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True Names and the Opening of the Cyberspace Frontier

Vernor Vinge; Edited by James Frenkel

Tor Books

0312862075

9780312862077

Trade Paperback

384 Pages

$20.99

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Once in a while a science fiction story is so visionary—yet so close to impending scientific developments—that it is not only an accurate predictor, but is itself the locus for new discoveries and developments. True Names is exactly such a work. This classic novella, which first appeared in the early 1980s, all but invented cyberspace.

Here we find not only Vernor Vinge's classic tale but also several essays on its lasting influence and import—as well as its sturdy and ongoing ties to the Internet more generally. These articles are the work of computer scientists and journalists at the cutting edge of the field, including, among others: Danny Hillis, founder of Thinking Machines and the first Disney Fellow; Timothy C. May, former chief scientist at Intel—and a major insider in the field of computers and technology; Marvin Minsky, co-founder of the MIT Artificial Intelligence Lab; Chip Morningstar and F. Randall Farmer, co-developers of Habitat (the first real computer interactive environment); Mark Pesce, co-creator of VRML and the author of The Playful World: How Technology Transforms Our Imagination; and Richard M. Stallman, research affiliate with MIT and founder of the Free Software movement.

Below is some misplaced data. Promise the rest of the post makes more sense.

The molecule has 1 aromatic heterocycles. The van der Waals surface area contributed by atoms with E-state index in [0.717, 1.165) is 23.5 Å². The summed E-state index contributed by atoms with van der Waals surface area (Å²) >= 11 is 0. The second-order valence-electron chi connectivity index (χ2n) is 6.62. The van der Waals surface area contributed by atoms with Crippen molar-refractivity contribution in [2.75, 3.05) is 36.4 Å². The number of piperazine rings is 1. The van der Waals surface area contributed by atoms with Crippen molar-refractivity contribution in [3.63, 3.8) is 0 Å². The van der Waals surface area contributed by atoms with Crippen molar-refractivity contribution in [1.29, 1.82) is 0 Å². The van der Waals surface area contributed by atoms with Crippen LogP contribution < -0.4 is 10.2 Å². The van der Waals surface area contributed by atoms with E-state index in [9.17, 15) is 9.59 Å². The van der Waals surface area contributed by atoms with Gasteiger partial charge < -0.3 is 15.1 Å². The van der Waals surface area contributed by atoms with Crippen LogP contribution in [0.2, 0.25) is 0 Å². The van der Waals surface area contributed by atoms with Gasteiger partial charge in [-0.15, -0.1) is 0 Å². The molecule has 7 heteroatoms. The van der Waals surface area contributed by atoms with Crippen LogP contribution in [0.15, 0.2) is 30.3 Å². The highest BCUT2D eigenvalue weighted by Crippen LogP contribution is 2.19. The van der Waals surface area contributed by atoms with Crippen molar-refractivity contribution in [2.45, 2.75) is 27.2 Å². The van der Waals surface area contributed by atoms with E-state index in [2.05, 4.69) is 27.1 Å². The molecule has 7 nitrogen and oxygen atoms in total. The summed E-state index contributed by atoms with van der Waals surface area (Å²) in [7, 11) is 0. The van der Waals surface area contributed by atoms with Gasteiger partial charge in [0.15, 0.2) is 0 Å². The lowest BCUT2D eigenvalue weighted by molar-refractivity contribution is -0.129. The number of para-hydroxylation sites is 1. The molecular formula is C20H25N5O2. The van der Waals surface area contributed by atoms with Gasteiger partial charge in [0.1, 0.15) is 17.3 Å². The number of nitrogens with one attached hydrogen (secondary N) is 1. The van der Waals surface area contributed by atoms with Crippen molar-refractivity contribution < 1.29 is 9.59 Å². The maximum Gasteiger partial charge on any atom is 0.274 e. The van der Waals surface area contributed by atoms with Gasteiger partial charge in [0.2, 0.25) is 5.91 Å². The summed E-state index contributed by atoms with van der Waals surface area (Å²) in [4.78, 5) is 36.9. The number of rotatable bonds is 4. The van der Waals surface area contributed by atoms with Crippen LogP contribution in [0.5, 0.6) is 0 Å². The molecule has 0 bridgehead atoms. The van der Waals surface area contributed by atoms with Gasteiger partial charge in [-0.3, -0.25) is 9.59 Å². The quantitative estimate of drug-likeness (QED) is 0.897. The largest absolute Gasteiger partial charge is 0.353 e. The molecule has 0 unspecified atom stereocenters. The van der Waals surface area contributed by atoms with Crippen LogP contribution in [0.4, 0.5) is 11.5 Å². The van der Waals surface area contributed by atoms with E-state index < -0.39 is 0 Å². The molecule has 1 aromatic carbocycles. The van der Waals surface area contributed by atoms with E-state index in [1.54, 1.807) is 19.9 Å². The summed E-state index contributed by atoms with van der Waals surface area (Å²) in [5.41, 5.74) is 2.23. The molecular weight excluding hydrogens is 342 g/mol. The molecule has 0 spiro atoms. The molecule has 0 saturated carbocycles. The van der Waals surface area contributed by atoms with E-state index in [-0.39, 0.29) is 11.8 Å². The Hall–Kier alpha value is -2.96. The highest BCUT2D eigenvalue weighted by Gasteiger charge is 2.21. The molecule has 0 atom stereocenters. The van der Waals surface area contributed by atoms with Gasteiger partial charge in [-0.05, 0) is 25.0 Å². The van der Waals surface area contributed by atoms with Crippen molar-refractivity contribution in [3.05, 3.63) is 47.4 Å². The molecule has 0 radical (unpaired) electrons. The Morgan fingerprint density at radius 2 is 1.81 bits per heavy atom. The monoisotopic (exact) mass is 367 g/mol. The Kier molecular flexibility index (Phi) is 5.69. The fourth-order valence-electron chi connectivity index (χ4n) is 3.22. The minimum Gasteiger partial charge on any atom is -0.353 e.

REVIEWS

Praise for True Names and the Opening of the Cyberspace Frontier

"Many Net veterans cite True Names as a seminal influence that shaped their ideas about Net policy. It became a cult classic among hackers and presaged everything from Internet interactive games to Neuromancer."—Kevin Kelly, Wired

"[True Names] is still a testament to SF's power to shape the future and give us advance warning of the rocky issues ahead."—Publishers Weekly

Reviews from Goodreads

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BOOK EXCERPTS

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Chapter 1 You can tell that something unusual is going on these days by the way we draw our graphs. In normal times, we would use a linear scale to plot progress. The height of our graph would be proportional to the measure of progress. But we live at a remarkable moment in history, when progress is so rapid that we plot it on a logarithmic scale.
In the field of computing we have become accustomed to measures that double every few years--processor speeds, communication bandwidths, the number of sites on the Internet--so we plot them on a scale that shows each order of magnitude as an equal
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ABOUT THE AUTHOR

  • Vernor Vinge; Edited by James Frenkel

  • Vernor Vinge, author of several popular SF novels and stories, has twice won the Hugo Award. He is also a professor of computer science at San Diego State University.
  • Vernor Vinge Gloria Price
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